1. The Turkmenistan government of President Saparmurat Niyazov has attempted, with some success, to stay clear of regional security entanglements. Turkmenistan is ethnically homogenous and, though an undemocratic authoritarian, Niyazov has supported the rebirth of Islamic life and incorporated Islamic leaders into the governance structure.
  2. Uzbekistan’s ethnic groups consist of Uzbeks (80%), Russians (5.5%), Tajiks (5%), Kazakhs (3%), Karakalpaks (2.5%), Tatars (1.5%), others (2.5%).
  3. For the Uyghur rebellion, see Andrew McGregor, “Mummies and Mullahs: Islamic separatism in China’s new frontier,” Behind the Headlines 56(4), Summer 1999, CIIA, pp. 4-12.
  4. See Bruce R Kuniholm, “The Geopolitics of the Caspian Basin,” Middle East Journal 54(4), Fall 2000, pp. 563-64.
  5. The Northern Alliance consists of the formerly ruling Jamiat-i-Islami of President Rabbani and Defence Minister Massoud, the Jombesh-e-Milli Islami (National Islamic Movement) of General Dostum and two Shi’a factions, the ethnic Hazara Hizb-i-Wahdat Islami (Islamic Unity Party) and the Harakat-i-Islami (Islamic Movement).
  6. Dostum’s army, like all the other factions in Afghanistan, supports itself through the drug trade. Dostum was accused in September by Tahir Yuldash of fighting alongside the Uzbek government forces against the IMU.
  7. Uzbekistan’s aggressive attitude towards border delimitation has prompted calls within Kazakhstan for the creation of a military bloc of Central Asian states to oppose Uzbekistan. Kyrgyzstan has also expressed frustration with Uzbekistan’s habit of shutting off gas supplies to express its displeasure with its neighbors.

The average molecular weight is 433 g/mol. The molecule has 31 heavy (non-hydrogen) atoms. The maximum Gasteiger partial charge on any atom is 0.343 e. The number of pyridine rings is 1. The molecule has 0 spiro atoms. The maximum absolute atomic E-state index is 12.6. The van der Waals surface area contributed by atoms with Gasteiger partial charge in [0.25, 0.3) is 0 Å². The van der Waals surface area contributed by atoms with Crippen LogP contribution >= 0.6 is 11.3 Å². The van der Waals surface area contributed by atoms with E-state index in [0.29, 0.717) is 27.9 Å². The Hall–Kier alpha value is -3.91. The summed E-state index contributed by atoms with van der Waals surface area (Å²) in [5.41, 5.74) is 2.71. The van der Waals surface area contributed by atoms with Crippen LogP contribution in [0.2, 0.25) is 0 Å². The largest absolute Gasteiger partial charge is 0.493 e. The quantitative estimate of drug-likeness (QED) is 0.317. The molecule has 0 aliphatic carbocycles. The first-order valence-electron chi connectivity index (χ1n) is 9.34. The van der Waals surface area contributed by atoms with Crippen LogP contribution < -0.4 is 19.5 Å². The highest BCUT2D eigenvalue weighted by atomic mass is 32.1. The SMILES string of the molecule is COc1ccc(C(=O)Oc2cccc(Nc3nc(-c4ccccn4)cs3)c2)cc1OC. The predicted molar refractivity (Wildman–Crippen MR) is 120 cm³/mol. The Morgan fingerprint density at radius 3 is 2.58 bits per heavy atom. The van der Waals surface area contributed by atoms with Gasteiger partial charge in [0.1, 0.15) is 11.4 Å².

8. The current parliament meets only two or three times a year and is little more than a cheering gallery for President Karimov. A recent proposal to introduce a bicameral legislature gives the appearance of greater democracy, but may actually serve to strengthen Karimov’s position.
  9. The movement rejects the name “Wahhabi” as idolatrous, preferring instead the term Muwahiddun, or Unitarians. The resolutely monotheist movement follows the Hanbalite interpretation of Shari’a law, strictest of the four schools of Sunni Islamic jurisprudence.
  10. Uzbeks form about 13% of the population of Tajikistan. Most are concentrated near the Uzbekistan border.
  11. The Wahhabist movement has also gained many adherents in the Northern Caucasus in the last decade, and has been a prime motivator behind conflicts in Daghestan and Chechnya, where it has not only come into conflict with Russian policies, but also with the more traditional and tolerant Sufi modes of worship practiced in the region. In Chechnya, for example, both President Maskhadov and his enemy, the Russian-appointed puppet-governor Khadyrov, have both felt compelled to issue edicts against Wahhabism.
  12. The IMU was officially designated as a terrorist organization by the US State Department on May 1, 2000.
  13. Japan has been criticized for paying a reported $6 million in ransom for the geologists, which inevitably fuelled the kidnappings that followed the next summer. There are also reports of a dispute between Yuldash and Namangani over the division of the ransom.
  14. Six men were executed in January 2000 for their alleged part in the bombings following a controversial trial with allegations of forced confessions. The men first implicated both Tahir Yuldash and Muhammad Salih, leader of the banned opposition party Erk.